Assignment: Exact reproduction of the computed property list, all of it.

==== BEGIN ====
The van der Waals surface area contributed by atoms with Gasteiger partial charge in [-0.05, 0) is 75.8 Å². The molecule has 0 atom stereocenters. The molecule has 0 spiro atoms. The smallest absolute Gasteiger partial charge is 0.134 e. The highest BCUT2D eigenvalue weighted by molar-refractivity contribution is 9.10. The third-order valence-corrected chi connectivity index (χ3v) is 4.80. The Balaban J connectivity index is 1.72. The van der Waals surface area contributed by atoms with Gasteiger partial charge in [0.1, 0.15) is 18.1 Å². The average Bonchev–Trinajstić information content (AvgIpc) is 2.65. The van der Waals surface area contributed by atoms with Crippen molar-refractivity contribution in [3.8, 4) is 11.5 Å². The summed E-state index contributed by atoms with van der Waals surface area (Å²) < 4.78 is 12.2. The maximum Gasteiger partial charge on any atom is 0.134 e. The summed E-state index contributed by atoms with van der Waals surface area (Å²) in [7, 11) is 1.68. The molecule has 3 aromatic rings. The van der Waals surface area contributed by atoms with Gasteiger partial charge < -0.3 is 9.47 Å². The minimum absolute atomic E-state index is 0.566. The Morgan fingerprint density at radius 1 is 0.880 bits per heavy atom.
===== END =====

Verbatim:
The van der Waals surface area contributed by atoms with Gasteiger partial charge in [-0.05, 0) is 75.8 Å². The molecule has 0 atom stereocenters. The molecule has 0 spiro atoms. The smallest absolute Gasteiger partial charge is 0.134 e. The highest BCUT2D eigenvalue weighted by molar-refractivity contribution is 9.10. The third-order valence-corrected chi connectivity index (χ3v) is 4.80. The Balaban J connectivity index is 1.72. The van der Waals surface area contributed by atoms with Gasteiger partial charge in [0.1, 0.15) is 18.1 Å². The average Bonchev–Trinajstić information content (AvgIpc) is 2.65. The van der Waals surface area contributed by atoms with Crippen molar-refractivity contribution in [3.8, 4) is 11.5 Å². The summed E-state index contributed by atoms with van der Waals surface area (Å²) < 4.78 is 12.2. The maximum Gasteiger partial charge on any atom is 0.134 e. The summed E-state index contributed by atoms with van der Waals surface area (Å²) in [7, 11) is 1.68. The molecule has 3 aromatic rings. The van der Waals surface area contributed by atoms with Gasteiger partial charge < -0.3 is 9.47 Å². The minimum absolute atomic E-state index is 0.566. The Morgan fingerprint density at radius 1 is 0.880 bits per heavy atom.